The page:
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I need to be able to check xml with html-style table data to ensure that it's "rectangular". For example this is rectangular (2x2)

<table>
  <tr>
    <td>Foo</td>
    <td>Bar</td>
  </tr>
  <tr>
    <td>Baz</td>
    <td>Qux</td>
  </tr>
</table>

This is not

<table>
  <tr>
    <td>Foo</td>
    <td>Bar</td>
  </tr>
  <tr>
    <td>Baz</td>
  </tr>
</table>

This is complicated by row and column spans and the fact that I need to accept two styles of markup, either where spanned cells are included as empty td or where span cells are omitted.

<!-- good (3x2), spanned cells included -->
<table>
  <tr>
    <td colspan="2">Foo</td>
    <td/>
    <td rowspan="2">Bar</td>
  </tr>
  <tr>
    <td>Baz</td>
    <td>Qux</td>
    <td/>
  </tr>
</table>

<!-- also good (3x2), spanned cells omitted -->
<table>
  <tr>
    <td colspan="2">Foo</td>
    <td rowspan="2">Bar</td>
  </tr>
  <tr>
    <td>Baz</td>
    <td>Qux</td>
  </tr>
</table>

Here are a bunch of examples of bad tables where it's ambiguous how to deal with them

<!-- bad, looks like spanned cells are included but more cells in row 1 than 2 -->
<table>
  <tr>
    <td colspan="2">Foo</td>
    <td/>
    <td rowspan="2">Bar</td>
    <td>BAD</td>
  </tr>
  <tr>
    <td>Baz</td>
    <td>Qux</td>
    <td/>
  </tr>
</table>

<!-- bad, looks like spanned cells are omitted but more cells in row 1 than 2 -->
<table>
  <tr>
    <td colspan="2">Foo</td>
    <td rowspan="2">Bar</td>
    <td>BAD</td>
  </tr>
  <tr>
    <td>Baz</td>
    <td>Qux</td>
  </tr>
</table>

<!-- bad, can't tell if spanned cells are included or omitted -->
<table>
  <tr>
    <td colspan="2">Foo</td>
    <td rowspan="2">Bar</td>
  </tr>
  <tr>
    <td>Baz</td>
    <td>Qux</td>
    <td/>
  </tr>
</table>

<!-- bad, looks like spanned cells are omitted but a non-emtpy cell is overspanned -->
<table>
  <tr>
    <td colspan="2">Foo</td>
    <td rowspan="2">Bar</td>
  </tr>
  <tr>
    <td>Baz</td>
    <td>Qux</td>
    <td>BAD</td>
  </tr>
</table>

I already have a working XSLT 2.0 solution for this problem that involves normalizing the data to the "spanned cells included" style then validating, however, my solution is cumbersome and starts to perform poorly for tables with an area of greater than 1000 cells. My normalization and validation routines involve iterating sequentially over the cells and passing along a param of cells that should be created by spans and inserting them when I pass their coordinates in the table. I'm not happy with either of them.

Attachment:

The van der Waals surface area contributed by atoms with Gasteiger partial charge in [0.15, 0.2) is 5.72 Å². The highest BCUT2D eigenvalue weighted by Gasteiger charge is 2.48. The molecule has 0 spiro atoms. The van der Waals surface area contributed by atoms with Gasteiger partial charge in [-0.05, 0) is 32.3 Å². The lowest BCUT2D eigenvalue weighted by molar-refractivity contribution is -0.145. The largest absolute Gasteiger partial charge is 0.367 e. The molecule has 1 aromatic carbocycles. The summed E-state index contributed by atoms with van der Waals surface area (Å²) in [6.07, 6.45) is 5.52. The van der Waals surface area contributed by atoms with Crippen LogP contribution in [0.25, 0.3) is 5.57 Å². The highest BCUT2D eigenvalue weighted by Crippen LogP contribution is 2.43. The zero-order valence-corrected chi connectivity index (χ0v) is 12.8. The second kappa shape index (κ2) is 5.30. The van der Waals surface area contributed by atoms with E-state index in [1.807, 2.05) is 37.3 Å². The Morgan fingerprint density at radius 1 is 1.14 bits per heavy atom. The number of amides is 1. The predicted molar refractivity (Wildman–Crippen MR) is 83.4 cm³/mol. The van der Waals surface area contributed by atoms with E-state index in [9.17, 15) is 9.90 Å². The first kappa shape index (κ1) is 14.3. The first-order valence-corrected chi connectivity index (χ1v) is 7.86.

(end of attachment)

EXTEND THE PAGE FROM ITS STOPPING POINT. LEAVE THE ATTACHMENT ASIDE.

I'm looking for suggestions about cleverer ways in which to achieve this validation that hopefully would have better performance profiles on large tables. I need to account for th and td but omitted th from the examples for sake of simplicity, they can be included or ignored in any answers. I'm not checking to see if thead, tbody, and/or tfoot have the same width, this can also be included or omitted. I'm currently using XSLT 2.0 but I'd be interested in 3.0 solutions if they were significantly better than a solution implemented in 2.0.

share|improve this question
    
Concerning the "spanned cells included as empty": Can it be assumed that any empty cell signifies a continued spanned cell (or however you might call it)? This isn't "true" HTML, is it? Because then the empty cells should not be there, right? –  Thomas W Dec 2 '12 at 9:52
    
@ThomasW No there could be empty cells that are just truly empty, the @rowspan and @colspan are the only indication that there are spans. And no this is not true HTML, it's actually a few different schemas that have tables that are modeled very similar to the HTML table model. –  nine9ths Dec 2 '12 at 20:35
1  
But then you can't tell whether the table is degenerate or not because you don't know whether a cell is truly empty or a placeholder for a span. –  Thomas W Dec 2 '12 at 20:55
    
My current solution processes the entire table to see if there is at least one empty cell for every span, if there is then I treat the table as if they've included empty cells, if there are less empty cells than spans then I treat it as if they didn't include empty cells for spans. –  nine9ths Dec 3 '12 at 0:18

1 Answer 1

I don't think this kind of problem is suited for XSLT - especially if you have to process very large tables.

I'd suggest to develop a solution using a procedural languge - maybe using XSLT to pre- or post- process the XML.

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